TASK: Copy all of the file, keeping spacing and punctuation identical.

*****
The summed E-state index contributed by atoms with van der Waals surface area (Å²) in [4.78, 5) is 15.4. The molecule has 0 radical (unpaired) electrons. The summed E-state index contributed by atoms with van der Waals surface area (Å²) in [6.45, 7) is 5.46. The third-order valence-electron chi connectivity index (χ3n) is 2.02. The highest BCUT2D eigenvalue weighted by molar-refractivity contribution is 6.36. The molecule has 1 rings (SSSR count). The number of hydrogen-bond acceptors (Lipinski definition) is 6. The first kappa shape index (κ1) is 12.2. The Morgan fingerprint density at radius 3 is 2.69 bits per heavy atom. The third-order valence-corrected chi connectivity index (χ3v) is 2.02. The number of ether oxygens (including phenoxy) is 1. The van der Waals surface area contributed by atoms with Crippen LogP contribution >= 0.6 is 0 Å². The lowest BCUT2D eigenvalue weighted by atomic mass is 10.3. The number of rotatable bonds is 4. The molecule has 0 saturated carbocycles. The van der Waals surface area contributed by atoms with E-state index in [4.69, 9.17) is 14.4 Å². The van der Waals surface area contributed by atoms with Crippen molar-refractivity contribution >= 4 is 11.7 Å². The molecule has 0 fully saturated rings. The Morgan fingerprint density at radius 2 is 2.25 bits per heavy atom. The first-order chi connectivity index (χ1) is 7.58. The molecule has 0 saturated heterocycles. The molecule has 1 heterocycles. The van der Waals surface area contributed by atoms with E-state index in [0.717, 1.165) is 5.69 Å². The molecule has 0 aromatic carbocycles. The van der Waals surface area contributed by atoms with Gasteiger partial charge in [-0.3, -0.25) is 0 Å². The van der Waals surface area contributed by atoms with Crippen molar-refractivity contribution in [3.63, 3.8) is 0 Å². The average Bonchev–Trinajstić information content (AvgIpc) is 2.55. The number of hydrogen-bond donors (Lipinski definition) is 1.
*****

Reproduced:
The summed E-state index contributed by atoms with van der Waals surface area (Å²) in [4.78, 5) is 15.4. The molecule has 0 radical (unpaired) electrons. The summed E-state index contributed by atoms with van der Waals surface area (Å²) in [6.45, 7) is 5.46. The third-order valence-electron chi connectivity index (χ3n) is 2.02. The highest BCUT2D eigenvalue weighted by molar-refractivity contribution is 6.36. The molecule has 1 rings (SSSR count). The number of hydrogen-bond acceptors (Lipinski definition) is 6. The first kappa shape index (κ1) is 12.2. The Morgan fingerprint density at radius 3 is 2.69 bits per heavy atom. The third-order valence-corrected chi connectivity index (χ3v) is 2.02. The number of ether oxygens (including phenoxy) is 1. The van der Waals surface area contributed by atoms with Crippen LogP contribution >= 0.6 is 0 Å². The lowest BCUT2D eigenvalue weighted by atomic mass is 10.3. The number of rotatable bonds is 4. The molecule has 0 saturated carbocycles. The van der Waals surface area contributed by atoms with E-state index in [4.69, 9.17) is 14.4 Å². The van der Waals surface area contributed by atoms with Crippen molar-refractivity contribution >= 4 is 11.7 Å². The molecule has 0 fully saturated rings. The Morgan fingerprint density at radius 2 is 2.25 bits per heavy atom. The first-order chi connectivity index (χ1) is 7.58. The molecule has 0 saturated heterocycles. The molecule has 1 heterocycles. The van der Waals surface area contributed by atoms with E-state index in [0.717, 1.165) is 5.69 Å². The molecule has 0 aromatic carbocycles. The van der Waals surface area contributed by atoms with Gasteiger partial charge in [-0.3, -0.25) is 0 Å². The van der Waals surface area contributed by atoms with Crippen molar-refractivity contribution in [3.63, 3.8) is 0 Å². The average Bonchev–Trinajstić information content (AvgIpc) is 2.55. The number of hydrogen-bond donors (Lipinski definition) is 1.